June 1st, 2014

Bob's bird in flight

Balance -

The fog has moved in, finally, and the world where I live is as it is meant to be.  Summer has arrived, and wool comes back out of the closet.  The heater turns on at sixty degrees.  

I just finished re-reading Marion Milner's book, A Life of One's Own.  She wrote it in response to Virginia Woolf's book, A Room of One's Own.

Experimenting with perceiving through journaling and other modalities, she finds ways to probe and delve into her unconscious, new territory at the time she was writing.

She began the book with a search for happiness, and in an updated comment from 1986, she ends with these words of William Blake:

Man was made for joy
and woe;
And when this we rightly
Thro' the world we safely

I think we in the modern world are being taught to believe we should be "happy" every moment but we don't even know what that word means.  Advertising tells us the latest computer, phone or shoes will make us happy, a trip to the Caribbean perhaps.

The commercial need to sell us "things" and experiences doesn't honor that "wherever we go, there we are", and that expectation may lead to disappointment.

I've been giving myself time to sense, to sit or walk and receive an object, tree, another, myself.

I was standing in a coffee shop recently waiting for my latte, just looking around at the whole operation and what is required to bring coffee, me, and a place to drink with other people together.

I was overwhelmed with appreciation for this moment, a moment that will never exist again, this group of people, this movement, sharing, scent.

It's magical to pause and appreciate this world we share.  And now I pause and look out at trees that are reaching in my window, reaching in enough that a raccoon entered our house Thursday night.  He climbed up on the deck and walked right in because the fog had not yet arrived, and I saw no reason to close the doors to a deck that is seemingly private as it is so high.

I now know raccoons live in trees as do skunks.  I know more about the creatures with whom I share my yard, and I know more about myself too.  How do I receive what shares a space wider than what I think of as I?

The waves are here.

How do I meet them?

Do I float over or dive under?  My intention is to better honor the waves of what I define as joy and woe, and through that, "thro' the world safely go"?

May this be so.
bridal veil falls - north carolina

Meditations on Violence

In the July Shambhala Sun is an article on the Rubin Museum in Manhattan.  I will definitely visit next time I am in NYC. The museum is dedicated to the ideas, culture, and art of the Himalayas. They host interviews and dialogues.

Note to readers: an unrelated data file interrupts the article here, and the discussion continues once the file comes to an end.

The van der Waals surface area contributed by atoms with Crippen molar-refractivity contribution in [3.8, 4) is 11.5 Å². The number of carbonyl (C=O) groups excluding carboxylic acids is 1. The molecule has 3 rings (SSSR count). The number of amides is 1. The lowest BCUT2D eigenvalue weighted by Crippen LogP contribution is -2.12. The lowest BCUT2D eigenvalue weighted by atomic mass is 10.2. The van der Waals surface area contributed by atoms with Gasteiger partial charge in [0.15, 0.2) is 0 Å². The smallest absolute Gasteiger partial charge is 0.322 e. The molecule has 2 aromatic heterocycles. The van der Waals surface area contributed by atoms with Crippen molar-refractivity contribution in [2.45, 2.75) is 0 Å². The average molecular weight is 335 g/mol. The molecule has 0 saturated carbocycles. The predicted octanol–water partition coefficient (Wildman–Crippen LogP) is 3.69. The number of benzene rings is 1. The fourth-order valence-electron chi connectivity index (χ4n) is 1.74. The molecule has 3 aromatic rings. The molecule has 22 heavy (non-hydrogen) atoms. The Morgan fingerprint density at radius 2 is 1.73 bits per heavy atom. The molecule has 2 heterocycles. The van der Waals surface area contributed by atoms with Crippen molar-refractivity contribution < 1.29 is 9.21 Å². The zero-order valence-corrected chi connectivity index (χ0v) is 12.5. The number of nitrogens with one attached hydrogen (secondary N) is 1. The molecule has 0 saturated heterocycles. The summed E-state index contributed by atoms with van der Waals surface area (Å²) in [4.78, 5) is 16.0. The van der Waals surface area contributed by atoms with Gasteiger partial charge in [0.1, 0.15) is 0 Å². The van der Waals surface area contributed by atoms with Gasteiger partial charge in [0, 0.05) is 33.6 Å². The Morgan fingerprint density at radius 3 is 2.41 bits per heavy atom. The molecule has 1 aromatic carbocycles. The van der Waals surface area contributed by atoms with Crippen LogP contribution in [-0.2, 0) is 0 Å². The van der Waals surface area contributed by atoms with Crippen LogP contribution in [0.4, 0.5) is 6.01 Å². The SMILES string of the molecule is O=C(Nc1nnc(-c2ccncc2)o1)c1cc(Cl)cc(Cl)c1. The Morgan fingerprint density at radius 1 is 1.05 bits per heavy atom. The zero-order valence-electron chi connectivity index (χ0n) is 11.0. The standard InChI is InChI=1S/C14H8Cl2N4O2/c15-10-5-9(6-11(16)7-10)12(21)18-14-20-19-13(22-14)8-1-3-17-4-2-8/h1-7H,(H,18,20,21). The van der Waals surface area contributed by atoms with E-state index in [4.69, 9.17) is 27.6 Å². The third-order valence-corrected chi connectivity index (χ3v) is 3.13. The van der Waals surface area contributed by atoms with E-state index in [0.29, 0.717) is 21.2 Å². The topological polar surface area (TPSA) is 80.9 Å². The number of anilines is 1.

Here is the director Martin Scorcese speaking on violence.

When I did Mean Streets I wanted to show what I thought we lived like, the Italian-Americans on the Lower East Side. Violence is a very serious thing, and when it's committed in that society. there are repercussions.  A line is crossed.  I'd been around some of it, and the shock was so strong that when I deal with stories where violence is an important part, I try not to show it in a pretty way, though maybe I've been guilty of that a couple of times - it's been thirty years.

Taxi Driver is about being young and disaffected.   Paul Schrader wrote it and he had those feelings in him.  I did too, and so did Robert De Niro. The film was something we thought we had to do because we felt it was true. We tried not to make the violence in it pretty in any way, because it's not pretty. Violence is not slow motion with people flying in the frame and flipping up in the air and turning around. It's not a video game. It's very real and ugly. Looking back at the Gulf War in '91, when we were allowed to see smart bombs in black-and-white video, I think a cleansing was beginning. It was distancing us from the extraordinary violence that was occurring.

The issue is to deal with what part of us is violent.  That's something not to be shied away from in the work. There's a kind of excitement in violence, and that's part of being human.  One has to deal with that.  You can't deny it.  Deny it and it's going to explode! Maybe I'm just an old man talking about younger people making video games where violence becomes a game. But I am concerned about the nature in which violence is now being shown, particularly in the news. It's all cleansed.  It's all distanced.  We don't feel a thing - we're not meant to.